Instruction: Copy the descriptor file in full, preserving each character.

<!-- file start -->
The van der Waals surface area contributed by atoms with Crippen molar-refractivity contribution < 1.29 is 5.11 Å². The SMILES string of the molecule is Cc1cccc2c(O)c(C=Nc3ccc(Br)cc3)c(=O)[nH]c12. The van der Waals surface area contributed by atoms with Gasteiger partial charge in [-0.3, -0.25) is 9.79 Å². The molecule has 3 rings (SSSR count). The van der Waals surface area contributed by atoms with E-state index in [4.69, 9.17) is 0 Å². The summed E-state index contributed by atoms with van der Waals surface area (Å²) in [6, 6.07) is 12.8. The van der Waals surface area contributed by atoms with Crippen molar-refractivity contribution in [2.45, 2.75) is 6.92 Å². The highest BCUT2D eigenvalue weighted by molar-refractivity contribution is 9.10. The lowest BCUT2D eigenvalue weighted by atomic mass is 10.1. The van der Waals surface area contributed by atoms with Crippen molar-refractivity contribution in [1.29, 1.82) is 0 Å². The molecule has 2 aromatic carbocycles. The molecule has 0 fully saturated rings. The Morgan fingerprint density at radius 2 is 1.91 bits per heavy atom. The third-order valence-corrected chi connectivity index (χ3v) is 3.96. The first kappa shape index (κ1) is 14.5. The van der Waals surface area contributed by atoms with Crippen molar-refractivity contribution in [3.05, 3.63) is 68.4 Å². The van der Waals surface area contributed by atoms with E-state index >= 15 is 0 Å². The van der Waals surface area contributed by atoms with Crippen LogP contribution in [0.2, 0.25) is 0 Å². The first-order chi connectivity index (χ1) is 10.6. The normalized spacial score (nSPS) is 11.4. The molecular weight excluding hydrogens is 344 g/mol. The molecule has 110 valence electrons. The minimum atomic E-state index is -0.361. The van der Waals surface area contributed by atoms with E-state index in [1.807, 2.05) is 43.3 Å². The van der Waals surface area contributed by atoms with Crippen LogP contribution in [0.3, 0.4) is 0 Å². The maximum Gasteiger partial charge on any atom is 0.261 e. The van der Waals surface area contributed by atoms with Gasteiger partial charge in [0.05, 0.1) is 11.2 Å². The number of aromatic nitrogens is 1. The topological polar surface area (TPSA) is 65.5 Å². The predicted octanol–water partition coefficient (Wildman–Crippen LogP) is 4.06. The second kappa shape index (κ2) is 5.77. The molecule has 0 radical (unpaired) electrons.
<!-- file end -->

The van der Waals surface area contributed by atoms with Crippen molar-refractivity contribution < 1.29 is 5.11 Å². The SMILES string of the molecule is Cc1cccc2c(O)c(C=Nc3ccc(Br)cc3)c(=O)[nH]c12. The van der Waals surface area contributed by atoms with Gasteiger partial charge in [-0.3, -0.25) is 9.79 Å². The molecule has 3 rings (SSSR count). The van der Waals surface area contributed by atoms with E-state index in [4.69, 9.17) is 0 Å². The summed E-state index contributed by atoms with van der Waals surface area (Å²) in [6, 6.07) is 12.8. The van der Waals surface area contributed by atoms with Crippen molar-refractivity contribution in [2.45, 2.75) is 6.92 Å². The highest BCUT2D eigenvalue weighted by molar-refractivity contribution is 9.10. The lowest BCUT2D eigenvalue weighted by atomic mass is 10.1. The van der Waals surface area contributed by atoms with Crippen molar-refractivity contribution in [1.29, 1.82) is 0 Å². The molecule has 2 aromatic carbocycles. The molecule has 0 fully saturated rings. The Morgan fingerprint density at radius 2 is 1.91 bits per heavy atom. The third-order valence-corrected chi connectivity index (χ3v) is 3.96. The first kappa shape index (κ1) is 14.5. The van der Waals surface area contributed by atoms with Crippen molar-refractivity contribution in [3.05, 3.63) is 68.4 Å². The van der Waals surface area contributed by atoms with E-state index >= 15 is 0 Å². The van der Waals surface area contributed by atoms with Crippen LogP contribution in [0.2, 0.25) is 0 Å². The first-order chi connectivity index (χ1) is 10.6. The normalized spacial score (nSPS) is 11.4. The molecular weight excluding hydrogens is 344 g/mol. The molecule has 110 valence electrons. The minimum atomic E-state index is -0.361. The van der Waals surface area contributed by atoms with E-state index in [1.807, 2.05) is 43.3 Å². The van der Waals surface area contributed by atoms with Crippen LogP contribution in [0.3, 0.4) is 0 Å². The maximum Gasteiger partial charge on any atom is 0.261 e. The van der Waals surface area contributed by atoms with Gasteiger partial charge in [0.05, 0.1) is 11.2 Å². The number of aromatic nitrogens is 1. The topological polar surface area (TPSA) is 65.5 Å². The predicted octanol–water partition coefficient (Wildman–Crippen LogP) is 4.06. The second kappa shape index (κ2) is 5.77. The molecule has 0 radical (unpaired) electrons.